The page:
It's all fine, until it isn't fine. There are limits to the cloud. As you'd expect, those limits are being quickly eroded by the rapid evolution of all the contributing technologies, but there's one issue that will never be solved: it's the speed of light. For all the gloriousness of the cloud's ubiquity, if you're on one side of the world and you're in a transaction with a server in a data centre on the other side of the world, there is going to be a certain delay, or "latency" in your interactions with the distant computer.
And it's not just the speed of light. Each time a packet transits through a router, there are delays. The data has to be read in, processed and then output. Each of these might involve buffering, and of course it is cumulative. It can easily add up to a second or more, depending on network conditions.
Imagine you're trying to drive a car and that your steering wheel had to connect with the wheels via the internet. It wouldn't end well. With an unpredictable delay or "latency", it would be impossible to control the car. It would be a disaster.
But what if the connection was solely via a computer located at the "edge" point nearest you? The results would be far more predictable and deterministic.
Operating systems and WiFi routers introduce delays. to avoid this, in future, devices that need real time interaction with the internet and processing within it, will need two things: a direct 5G or better connection, and computers available to process information at the nearest edge location to them. This achieves - above all else - lower latency and a more deterministic response. 5G can not only achieve extremely high bandwidth wireless connections, but with a very low latency too.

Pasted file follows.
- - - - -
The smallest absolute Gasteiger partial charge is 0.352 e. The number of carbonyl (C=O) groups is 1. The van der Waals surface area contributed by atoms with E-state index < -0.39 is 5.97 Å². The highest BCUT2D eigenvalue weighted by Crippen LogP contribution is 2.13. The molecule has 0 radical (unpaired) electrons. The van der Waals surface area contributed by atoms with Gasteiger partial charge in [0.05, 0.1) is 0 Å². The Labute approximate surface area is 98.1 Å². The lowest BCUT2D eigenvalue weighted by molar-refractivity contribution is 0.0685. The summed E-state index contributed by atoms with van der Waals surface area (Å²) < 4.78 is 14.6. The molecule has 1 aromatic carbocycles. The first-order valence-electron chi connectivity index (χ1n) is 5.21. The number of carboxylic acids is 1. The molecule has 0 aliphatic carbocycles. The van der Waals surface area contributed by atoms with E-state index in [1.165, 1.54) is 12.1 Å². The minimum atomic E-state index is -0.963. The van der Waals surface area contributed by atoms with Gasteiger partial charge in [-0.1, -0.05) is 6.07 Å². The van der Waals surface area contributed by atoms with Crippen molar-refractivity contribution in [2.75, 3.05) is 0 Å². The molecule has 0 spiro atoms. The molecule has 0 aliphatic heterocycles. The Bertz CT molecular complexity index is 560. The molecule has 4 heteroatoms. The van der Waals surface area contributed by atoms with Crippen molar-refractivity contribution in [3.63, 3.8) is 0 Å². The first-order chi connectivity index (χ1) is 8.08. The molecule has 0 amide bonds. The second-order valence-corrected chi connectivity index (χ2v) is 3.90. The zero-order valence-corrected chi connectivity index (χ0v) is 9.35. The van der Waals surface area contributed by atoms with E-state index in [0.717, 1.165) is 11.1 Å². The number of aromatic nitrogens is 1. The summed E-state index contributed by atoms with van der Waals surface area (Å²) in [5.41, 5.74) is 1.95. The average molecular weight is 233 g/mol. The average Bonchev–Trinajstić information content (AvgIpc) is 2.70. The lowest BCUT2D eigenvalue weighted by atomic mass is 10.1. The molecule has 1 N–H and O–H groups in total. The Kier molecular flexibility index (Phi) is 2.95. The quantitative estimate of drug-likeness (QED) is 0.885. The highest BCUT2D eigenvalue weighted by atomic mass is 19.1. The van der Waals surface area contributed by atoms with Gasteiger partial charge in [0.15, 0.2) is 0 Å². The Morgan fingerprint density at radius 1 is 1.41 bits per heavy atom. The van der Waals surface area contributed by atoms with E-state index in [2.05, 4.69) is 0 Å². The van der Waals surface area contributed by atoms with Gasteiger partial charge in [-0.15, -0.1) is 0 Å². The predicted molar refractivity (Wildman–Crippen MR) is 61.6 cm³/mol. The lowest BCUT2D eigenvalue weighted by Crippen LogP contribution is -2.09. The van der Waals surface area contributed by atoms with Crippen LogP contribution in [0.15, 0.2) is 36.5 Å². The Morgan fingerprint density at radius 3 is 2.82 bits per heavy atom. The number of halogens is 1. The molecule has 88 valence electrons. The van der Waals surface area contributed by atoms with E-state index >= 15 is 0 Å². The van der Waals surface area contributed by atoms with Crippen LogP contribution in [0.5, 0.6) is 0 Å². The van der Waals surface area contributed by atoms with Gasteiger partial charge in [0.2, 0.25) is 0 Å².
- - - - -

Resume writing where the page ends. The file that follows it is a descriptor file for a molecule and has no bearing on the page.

While driverless cars are being fitted with increasingly powerful on-board computers, a large part of their capabilities will come from knowledge or awareness from outside the field of view of the cars' own sensors. Perhaps it will be from other cars, via the internet. (Cars will also have vehicle to vehicle communication but for the whole picture there will need to be in internet connection too).
For filmmakers, well, this is where it gets exciting and weird at the same time. There are two things to notice here. First, future 5G versions will provide enough bandwidth for almost any kind of wireless data transfer - including raw video. Second, it should be possible to send video to an edge server from a camera, have it processed and receive it back in the camera within the space of a single frame.
That makes it real-time. Remember that it's now possible to use virtual workstations in the cloud: powerful computers complete with GPUs and even AI specialist processors. Imagine if all of this became available at the edge. It would mean that there is almost no limit to the amount of processing that could be carried out in real time and fed back to the viewfinder of the camera. Special effects, computer lens correction, super-sophisticated object detection for metadata creation and autofocus and even real-time interactions with the metaverse for shooting hybrid live and virtual action scenes. Any process you can imagine - all taking place as if your camera itself had that processing power.
Cameras will be able to package and outsource their "personalities" to an edge computing resource. Frame.io's Camera-to-Cloud initiative perhaps paved the way for this but thanks to edge computing, remote real-time processing is likely to become the norm.
Will it ever happen? It already has. Amazon AWS has a service called "Wavelength" that places powerful computers within a low latency 5G zone. It's up and running, now. It's just waiting for applications. And over the next year or so, we will start to see them.
Tags: Technology Futurism computing